Italy is home to an abundance of sparkling wines, led by Prosecco as the flagship. But don't underestimate Italy's other offerings when it comes to bubbly wines: Gavi di Gavi is a light yet citrusy expression of Verdicchio with depth enough for pairing food, while Piedmont Alta Langa and Lombardy Franciacorta Metodo Classico offer comparable options that stand up against champagne.
Chardonnay, Pinot Noir and Pinot Bianco grape varieties produce these refined sparkling wines which are widely known for their elegance and use of the traditional Champagne method. Look for Brut and Extra Brut with less than 12 grams of residual sugar to find your ideal Champagne style sparkler.
Prosecco is an irresistibly delicious sparkling white wine often enjoyed as an aperitif. Made with Glera grapes from Italy's Prosecco region, Prosecco boasts fruity aromas of wisteria and flavors like melons, peaches, and apricots - perfect for an elegant evening drink!
One of the world's best-selling Italian wines, and quickly becoming increasingly admired and sought-after over time. Used as the foundation for many popular cocktails such as Hugo and Spritz.
In 2009, Prosecco wine became registered as a DOC within the EU and Glera grape was officially renamed. Under DOC regulations, at least 85% of Prosecco blend must consist of Glera; other varieties like Valdobbiadene grapes as well as Pinot Bianco and Pinot Grigio may account for 15%. Oenologists are responsible for overseeing its creation.
Lambrusco is a low-ABV sparkling wine made from various grape varieties with refreshing acidity and fruit flavors, often produced in frizzante or spumante style, and often offered with various degrees of dryness / sweetness from secco (bone dry), amabile or dolce depending on personal preferences. Lambrusco pairs perfectly with many foods and can be enjoyed from brunch right up through to an evening aperitivo hour!
There are nine varieties of Lambrusco wine, but the most well-known variety is Grasparossa - producing deep purple wines with a strong tannic bite and fruitiness. Sorbara produces bright strawberry-colored wines with less fruitiness and less tannic structure; Maestri and Marani varieties offer floral aromas in light pink hues while dioecious Lambrusco Salamino produces rose colored wines with milder aromas and sweeter flavour profiles.
Lambrusco is predominantly produced in Italy's Emilia-Romagna region of central Italy, more specifically the provinces of Modena, Reggio Emilia and Parma. Consumed as part of an everyday menu there, Lambrusco pairs perfectly with Parmigiano Reggiano cheese, prosciutto di Parma salami and balsamic vinegar for an enjoyable drinking experience.
Franciacorta is Lombardy's sparkling counterpart to Champagne. Although relatively young as a wine region - having begun commercial production only in 1961 with DOCG designation awarded two decades later- Franciacorta is giving more established bubbly producers like Champagne a run for their money.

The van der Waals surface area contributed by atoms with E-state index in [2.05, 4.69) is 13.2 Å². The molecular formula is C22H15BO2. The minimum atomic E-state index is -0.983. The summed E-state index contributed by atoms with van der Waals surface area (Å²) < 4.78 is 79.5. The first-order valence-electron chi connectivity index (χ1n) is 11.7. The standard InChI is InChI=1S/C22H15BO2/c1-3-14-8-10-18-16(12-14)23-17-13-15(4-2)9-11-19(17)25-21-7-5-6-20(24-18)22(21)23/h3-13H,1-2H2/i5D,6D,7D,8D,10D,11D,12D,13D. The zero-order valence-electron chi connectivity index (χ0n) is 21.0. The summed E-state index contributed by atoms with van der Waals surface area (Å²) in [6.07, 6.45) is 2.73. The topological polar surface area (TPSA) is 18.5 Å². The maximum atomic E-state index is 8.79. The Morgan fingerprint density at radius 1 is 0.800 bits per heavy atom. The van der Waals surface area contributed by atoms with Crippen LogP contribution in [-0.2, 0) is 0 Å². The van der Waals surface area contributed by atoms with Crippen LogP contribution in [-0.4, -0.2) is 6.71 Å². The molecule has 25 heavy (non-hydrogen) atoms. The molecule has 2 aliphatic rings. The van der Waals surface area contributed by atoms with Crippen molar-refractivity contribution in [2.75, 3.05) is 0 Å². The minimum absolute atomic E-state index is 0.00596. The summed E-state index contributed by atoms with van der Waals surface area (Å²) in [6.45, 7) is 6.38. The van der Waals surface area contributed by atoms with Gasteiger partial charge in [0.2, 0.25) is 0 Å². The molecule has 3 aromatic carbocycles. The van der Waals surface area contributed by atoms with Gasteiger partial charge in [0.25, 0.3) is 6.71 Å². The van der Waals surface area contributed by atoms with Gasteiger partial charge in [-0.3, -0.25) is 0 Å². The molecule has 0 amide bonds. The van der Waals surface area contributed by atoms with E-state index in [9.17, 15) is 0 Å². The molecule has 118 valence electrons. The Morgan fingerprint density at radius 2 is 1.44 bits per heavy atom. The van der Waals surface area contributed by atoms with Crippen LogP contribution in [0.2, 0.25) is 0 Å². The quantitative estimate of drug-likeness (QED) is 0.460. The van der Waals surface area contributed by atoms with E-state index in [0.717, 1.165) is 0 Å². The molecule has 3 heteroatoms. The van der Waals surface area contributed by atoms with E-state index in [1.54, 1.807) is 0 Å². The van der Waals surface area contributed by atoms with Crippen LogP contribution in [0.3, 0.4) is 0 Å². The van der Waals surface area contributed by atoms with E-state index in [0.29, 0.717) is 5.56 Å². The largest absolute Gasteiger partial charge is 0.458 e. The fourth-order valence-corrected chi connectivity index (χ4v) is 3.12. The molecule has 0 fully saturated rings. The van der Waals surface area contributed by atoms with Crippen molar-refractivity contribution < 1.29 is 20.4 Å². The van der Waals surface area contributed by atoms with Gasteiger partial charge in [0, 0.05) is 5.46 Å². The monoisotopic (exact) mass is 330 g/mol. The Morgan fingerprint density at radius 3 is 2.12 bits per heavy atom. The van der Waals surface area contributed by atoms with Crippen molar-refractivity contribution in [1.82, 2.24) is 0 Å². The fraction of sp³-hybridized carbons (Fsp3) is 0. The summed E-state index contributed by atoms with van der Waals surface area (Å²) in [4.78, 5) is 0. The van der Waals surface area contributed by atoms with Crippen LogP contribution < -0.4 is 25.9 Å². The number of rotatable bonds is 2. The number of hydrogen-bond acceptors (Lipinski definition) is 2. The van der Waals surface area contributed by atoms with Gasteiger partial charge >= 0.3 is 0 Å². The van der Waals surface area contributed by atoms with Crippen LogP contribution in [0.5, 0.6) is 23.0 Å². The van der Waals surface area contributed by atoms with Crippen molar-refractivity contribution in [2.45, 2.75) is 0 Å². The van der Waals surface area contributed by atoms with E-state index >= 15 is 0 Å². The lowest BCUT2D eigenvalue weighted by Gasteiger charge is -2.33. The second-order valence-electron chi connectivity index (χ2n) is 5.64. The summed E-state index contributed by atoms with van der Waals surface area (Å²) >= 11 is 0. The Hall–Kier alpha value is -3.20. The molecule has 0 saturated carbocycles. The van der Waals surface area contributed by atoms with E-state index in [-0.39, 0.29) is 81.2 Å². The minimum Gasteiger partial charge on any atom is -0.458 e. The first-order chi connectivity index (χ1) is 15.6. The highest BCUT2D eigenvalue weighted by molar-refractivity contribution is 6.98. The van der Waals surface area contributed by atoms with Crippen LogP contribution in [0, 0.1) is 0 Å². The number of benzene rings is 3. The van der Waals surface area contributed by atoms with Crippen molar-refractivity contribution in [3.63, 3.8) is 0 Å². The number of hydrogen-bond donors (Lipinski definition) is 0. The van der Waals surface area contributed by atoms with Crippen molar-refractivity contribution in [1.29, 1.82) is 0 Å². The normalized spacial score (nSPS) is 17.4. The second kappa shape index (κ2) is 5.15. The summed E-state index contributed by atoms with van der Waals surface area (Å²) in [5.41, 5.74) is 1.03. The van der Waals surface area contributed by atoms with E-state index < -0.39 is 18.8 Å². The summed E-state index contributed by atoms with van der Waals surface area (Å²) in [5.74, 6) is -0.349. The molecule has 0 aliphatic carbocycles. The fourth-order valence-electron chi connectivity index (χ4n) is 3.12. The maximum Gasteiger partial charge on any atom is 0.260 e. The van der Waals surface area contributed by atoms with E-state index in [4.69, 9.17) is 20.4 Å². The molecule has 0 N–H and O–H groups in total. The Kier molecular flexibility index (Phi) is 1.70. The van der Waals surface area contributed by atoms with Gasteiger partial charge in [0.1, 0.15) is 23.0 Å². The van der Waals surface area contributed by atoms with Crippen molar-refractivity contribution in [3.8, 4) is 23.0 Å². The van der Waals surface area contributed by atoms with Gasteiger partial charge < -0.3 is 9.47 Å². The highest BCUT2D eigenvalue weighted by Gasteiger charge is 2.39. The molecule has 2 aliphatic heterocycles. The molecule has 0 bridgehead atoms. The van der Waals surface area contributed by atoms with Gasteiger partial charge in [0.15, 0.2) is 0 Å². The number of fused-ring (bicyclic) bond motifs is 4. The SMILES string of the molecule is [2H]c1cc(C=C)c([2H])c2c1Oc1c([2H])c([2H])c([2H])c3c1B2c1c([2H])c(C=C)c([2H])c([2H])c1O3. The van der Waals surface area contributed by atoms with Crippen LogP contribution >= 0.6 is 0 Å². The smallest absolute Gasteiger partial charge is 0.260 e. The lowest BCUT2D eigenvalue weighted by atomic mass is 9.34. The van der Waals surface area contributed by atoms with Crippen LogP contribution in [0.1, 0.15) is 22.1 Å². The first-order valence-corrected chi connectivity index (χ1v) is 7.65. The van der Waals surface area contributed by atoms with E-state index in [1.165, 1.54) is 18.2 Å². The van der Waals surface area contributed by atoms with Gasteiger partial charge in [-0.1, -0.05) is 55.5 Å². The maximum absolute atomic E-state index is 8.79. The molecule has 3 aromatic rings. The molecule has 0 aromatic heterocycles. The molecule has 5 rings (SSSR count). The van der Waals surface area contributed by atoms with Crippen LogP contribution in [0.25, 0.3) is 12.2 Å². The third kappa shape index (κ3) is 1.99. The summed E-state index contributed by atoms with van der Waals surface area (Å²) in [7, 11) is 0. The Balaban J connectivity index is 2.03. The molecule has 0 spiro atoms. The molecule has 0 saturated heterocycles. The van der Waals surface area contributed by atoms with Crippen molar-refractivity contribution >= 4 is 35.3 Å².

Franciacorta (so-called due to its 13th-century roots as a "francae curtes," or tax-free zone) spans 19 townships within Brescia province. Grapes are harvested by hand and then subjected to pressing with no destemming prior to secondary fermentation in bottles; their wines typically require extended cellar aging than traditional Champagnes.
Chardonnay, Pinot Nero and Pinot Bianco are the primary grape varieties used in Franciacorta; however a native variety known as Erbamat may make up to 10% of each blend. Producers have started experimenting with this late ripening variety that produces higher acidity levels to add vibrancy to their sparklers; creating rich and fruity aromas including green apple, peach, white cherry, lemon lime and floral flavors while lees ageing lends its creamy characteristics that completes its complexity.
Metodo Classico sparkling wines are produced using Chardonnay and Pinot Noir grapes and aged on the lees for at least two years before release onto the market. Citrus fruits, white flowers, brioche flavors and bubbles characterize this style of sparkling wine; its acidity pairs well with seafood dishes such as scampi. Risotto or pasta with creamy sauces also pair nicely.
Canelli, Asti and other Piedmont wine towns remember the 19th-century "gold rush" when massive underground cellars were built to store millions of bottles of traditional-method sparkling wines.
As Charmat method production became popular due to grape varieties like Moscato becoming more widely planted, metodo Classico production became less important; but in recent decades a handful of producers revived metodo Classico production again.
Even though Dom Perignon is often credited as having invented Champagne, quality sparkling wine had long been a luxury good in Renaissance and Mannerist Italy.
Trentodoc became the first area outside Champagne to receive a DOC designation for metodo classico wines made with Chardonnay, Pinot Nero and Pinot Bianco grape varieties.